Shock discovery on return to keep my hand in at stables
I HAVE spent the last couple of weeks getting to know Hairy Hubert’s Mother and Mrs Angry, a contrasting pair of ladies of the old school.
Hairy Hubert’s Mother is, in fact, not his mother at all; just a kindly old soul who saw a youngster struggling with the many pitfalls of life, and took him under her matronly wing.
She nursed him through various potentially fatal illnesses and protected him from bullies, and he is now the picture of radiant health.
Mrs Angry is a different kettle of fish altogether however, with a blazing temper which sees her lash out with flying feet and gnashing teeth should anyone even think of coming too close to her domain.
Hairy Hubert’s Mother and Mrs Angry are, of course, horses, which I got to know on a brief return working visit to the Tynedale stables where I helped out – or more often hindered – back in the spring.
Since I was last engaged as an ostler third class, the tiny new-born foals, which I last saw staggering around their stalls like Saturday night drunks, have grown into unruly adolescents with Mohican manes and shaggy hair, capering about the fields like liberty horses, kicking up their heels, lashing out with their back legs and rearing up like contestants in a competition to find the next Ferrari logo.
It’s all down to their exuberance at simply being alive, and their antics really warm the cockles of the heart on a chilly autumn morning.
My previous two-month spell at the stables taught me that there are many perils involved in working with horses, and I still bear the scars after being bitten on the arm by the same horse twice and still have the remains of a swelling on my knee where I was kicked by another.
But that is nothing compared with the seemingly insurmountable problem of getting rid of the equine stench which clings to me like an over-active limpet.
It is an eye-watering combination of horse muck and horse wee, overlain with the pungent pong of haylage, and is more difficult to get rid of than the tattoo on my arm I have had since I was 19.
When I first went to help out at the stables, I did not wear gloves, which I thought were a cissy affectation, like those worn by the highly paid prima donnas of the Premiership.
However, after many hours in the bath, followed by extensive dousing of my hands in everything from Fairy Liquid and Vim to Jeyes Fluid and Swarfega, they still stank like Shergar’s fetlocks – and he’s been dead for 35 years.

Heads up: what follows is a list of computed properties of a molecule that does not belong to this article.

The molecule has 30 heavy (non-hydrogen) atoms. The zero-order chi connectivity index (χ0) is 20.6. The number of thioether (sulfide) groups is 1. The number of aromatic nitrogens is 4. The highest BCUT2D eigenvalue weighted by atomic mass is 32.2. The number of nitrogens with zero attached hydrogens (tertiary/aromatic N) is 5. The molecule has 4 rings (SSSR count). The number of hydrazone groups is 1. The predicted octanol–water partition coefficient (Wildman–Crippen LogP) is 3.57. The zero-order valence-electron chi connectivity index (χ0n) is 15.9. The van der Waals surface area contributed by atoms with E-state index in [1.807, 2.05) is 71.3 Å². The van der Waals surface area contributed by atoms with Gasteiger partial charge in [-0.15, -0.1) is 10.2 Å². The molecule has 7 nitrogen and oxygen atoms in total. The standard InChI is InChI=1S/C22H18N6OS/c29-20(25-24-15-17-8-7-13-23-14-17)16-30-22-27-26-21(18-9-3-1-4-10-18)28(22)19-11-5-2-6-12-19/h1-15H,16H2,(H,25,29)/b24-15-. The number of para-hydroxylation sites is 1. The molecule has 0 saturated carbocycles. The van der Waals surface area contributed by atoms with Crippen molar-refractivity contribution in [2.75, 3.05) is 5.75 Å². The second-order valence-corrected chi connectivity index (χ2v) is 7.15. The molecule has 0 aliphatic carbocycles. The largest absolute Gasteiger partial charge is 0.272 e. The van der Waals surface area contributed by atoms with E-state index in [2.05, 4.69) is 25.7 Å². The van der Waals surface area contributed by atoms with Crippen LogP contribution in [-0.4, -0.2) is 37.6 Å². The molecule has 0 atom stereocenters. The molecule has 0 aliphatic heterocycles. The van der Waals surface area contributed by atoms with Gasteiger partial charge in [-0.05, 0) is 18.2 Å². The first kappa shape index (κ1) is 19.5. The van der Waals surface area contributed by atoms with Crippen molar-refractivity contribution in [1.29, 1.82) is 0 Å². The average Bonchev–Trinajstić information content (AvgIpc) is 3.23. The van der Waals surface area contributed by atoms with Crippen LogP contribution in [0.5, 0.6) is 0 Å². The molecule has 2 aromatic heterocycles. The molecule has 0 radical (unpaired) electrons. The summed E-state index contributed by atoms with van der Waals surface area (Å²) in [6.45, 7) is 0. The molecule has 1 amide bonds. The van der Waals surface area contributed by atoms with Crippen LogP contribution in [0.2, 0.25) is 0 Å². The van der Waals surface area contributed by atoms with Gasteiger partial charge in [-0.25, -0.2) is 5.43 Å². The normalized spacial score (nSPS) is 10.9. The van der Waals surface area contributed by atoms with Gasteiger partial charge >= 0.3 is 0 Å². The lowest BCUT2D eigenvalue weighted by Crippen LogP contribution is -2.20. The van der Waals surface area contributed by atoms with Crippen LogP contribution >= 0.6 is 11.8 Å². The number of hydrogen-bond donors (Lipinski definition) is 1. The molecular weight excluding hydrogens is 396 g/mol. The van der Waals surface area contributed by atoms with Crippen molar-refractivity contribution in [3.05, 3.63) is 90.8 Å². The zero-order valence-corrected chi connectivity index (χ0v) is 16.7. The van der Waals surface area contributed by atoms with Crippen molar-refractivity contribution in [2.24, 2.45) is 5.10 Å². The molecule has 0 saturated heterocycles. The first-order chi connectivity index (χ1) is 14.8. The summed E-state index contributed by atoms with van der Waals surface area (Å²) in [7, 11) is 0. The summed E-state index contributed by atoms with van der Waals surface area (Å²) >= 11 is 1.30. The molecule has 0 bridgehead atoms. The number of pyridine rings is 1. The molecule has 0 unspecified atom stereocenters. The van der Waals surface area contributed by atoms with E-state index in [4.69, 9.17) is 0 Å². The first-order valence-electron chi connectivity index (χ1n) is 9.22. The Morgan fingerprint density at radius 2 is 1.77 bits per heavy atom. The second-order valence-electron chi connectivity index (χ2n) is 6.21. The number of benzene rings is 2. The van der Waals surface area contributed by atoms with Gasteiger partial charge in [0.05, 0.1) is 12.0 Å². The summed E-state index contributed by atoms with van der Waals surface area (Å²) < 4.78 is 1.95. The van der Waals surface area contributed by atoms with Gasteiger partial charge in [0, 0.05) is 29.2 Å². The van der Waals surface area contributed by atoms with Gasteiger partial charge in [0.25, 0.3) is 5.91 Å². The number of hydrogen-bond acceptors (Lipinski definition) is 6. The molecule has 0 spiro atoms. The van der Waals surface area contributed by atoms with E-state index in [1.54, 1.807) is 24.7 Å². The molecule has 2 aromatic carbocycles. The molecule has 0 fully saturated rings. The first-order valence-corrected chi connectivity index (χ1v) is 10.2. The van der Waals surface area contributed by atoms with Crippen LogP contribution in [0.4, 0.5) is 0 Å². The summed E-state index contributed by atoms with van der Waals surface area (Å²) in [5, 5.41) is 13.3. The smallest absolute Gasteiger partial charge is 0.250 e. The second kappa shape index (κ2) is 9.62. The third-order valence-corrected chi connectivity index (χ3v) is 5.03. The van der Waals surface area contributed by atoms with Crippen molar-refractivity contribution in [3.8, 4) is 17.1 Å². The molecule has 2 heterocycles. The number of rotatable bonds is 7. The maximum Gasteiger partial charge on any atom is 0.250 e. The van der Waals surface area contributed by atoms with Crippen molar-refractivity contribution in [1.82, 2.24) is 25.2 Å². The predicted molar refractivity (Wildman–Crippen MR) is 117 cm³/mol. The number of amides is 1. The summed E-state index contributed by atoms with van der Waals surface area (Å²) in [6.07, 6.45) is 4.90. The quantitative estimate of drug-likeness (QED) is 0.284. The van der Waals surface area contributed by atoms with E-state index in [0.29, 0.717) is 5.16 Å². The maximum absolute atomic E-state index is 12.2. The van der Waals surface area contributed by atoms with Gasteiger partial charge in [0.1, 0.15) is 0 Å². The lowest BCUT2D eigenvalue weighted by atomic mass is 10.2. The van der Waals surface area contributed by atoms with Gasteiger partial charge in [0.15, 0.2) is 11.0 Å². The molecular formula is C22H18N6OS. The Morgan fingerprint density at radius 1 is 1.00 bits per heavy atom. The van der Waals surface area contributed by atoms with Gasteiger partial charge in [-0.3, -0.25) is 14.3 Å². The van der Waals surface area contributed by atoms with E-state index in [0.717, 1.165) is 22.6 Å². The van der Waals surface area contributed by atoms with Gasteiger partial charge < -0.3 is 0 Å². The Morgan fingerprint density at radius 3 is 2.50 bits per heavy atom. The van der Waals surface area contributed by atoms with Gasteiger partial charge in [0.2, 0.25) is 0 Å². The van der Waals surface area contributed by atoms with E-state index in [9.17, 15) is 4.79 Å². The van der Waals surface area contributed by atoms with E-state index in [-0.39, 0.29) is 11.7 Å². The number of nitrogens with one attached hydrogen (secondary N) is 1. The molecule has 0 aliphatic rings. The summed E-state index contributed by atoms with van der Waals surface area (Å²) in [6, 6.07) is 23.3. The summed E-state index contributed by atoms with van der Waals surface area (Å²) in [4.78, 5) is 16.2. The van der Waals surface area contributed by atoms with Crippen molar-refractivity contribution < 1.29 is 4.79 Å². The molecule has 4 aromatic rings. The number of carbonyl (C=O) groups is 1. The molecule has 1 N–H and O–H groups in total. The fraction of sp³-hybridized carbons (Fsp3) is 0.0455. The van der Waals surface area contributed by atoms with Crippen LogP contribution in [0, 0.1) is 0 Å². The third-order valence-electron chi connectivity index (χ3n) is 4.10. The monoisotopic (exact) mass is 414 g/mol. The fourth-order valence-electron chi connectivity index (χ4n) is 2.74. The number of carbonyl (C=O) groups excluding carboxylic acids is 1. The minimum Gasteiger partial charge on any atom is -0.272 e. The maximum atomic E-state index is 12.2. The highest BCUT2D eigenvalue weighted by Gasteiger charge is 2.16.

I scrubbed my mitts so hard they were almost bleeding, and finished off by squirting them with a generous scoosh of Rhino or some other expensive gentleman’s fragrance I have never been bold enough to try before.
Mrs Hextol was not impressed, holding her pinny over her nose and declaring that the foo-foo and haylage combination was possibly more repellent than the original miasma of misery. The nasty niff really took the breath away and we could not use the car for days unless all the windows were wound down.
I was soon wearing high- octane gardening gloves to stop the worst of the stench permeating my soft office hands, and they did a reasonably good job, although I was still obliged to strip off all my horse clothes in the garden before being permitted to enter Hextol Towers.
So when I returned to equine duties this month, I made sure I put the trusty gloves at the top of the bag of disreputable clothes I reserve for such occasions.
So on went the wellies, the new waterproof leggings, the old shirt, and finally the gloves. It was soon apparent all was not well, for on the right hand, the middle finger was bereft of cover, leaving me to give an unwitting Dele Alli impression to the world.
It later transpired that during the summer, Mrs Hextol had been suffering from a sore finger, so she applied a dressing – and then secretly cut off the finger of my glove to create an impromptu finger stall.
I improvised with a latex glove inside the gardening glove, but the single white finger looked decidedly gross by the end of the shift.
I experimented with various other gloves, and discovered that those which kept the stink out also removed all feeling from my hands, making me – incredibly – even more clumsy than usual.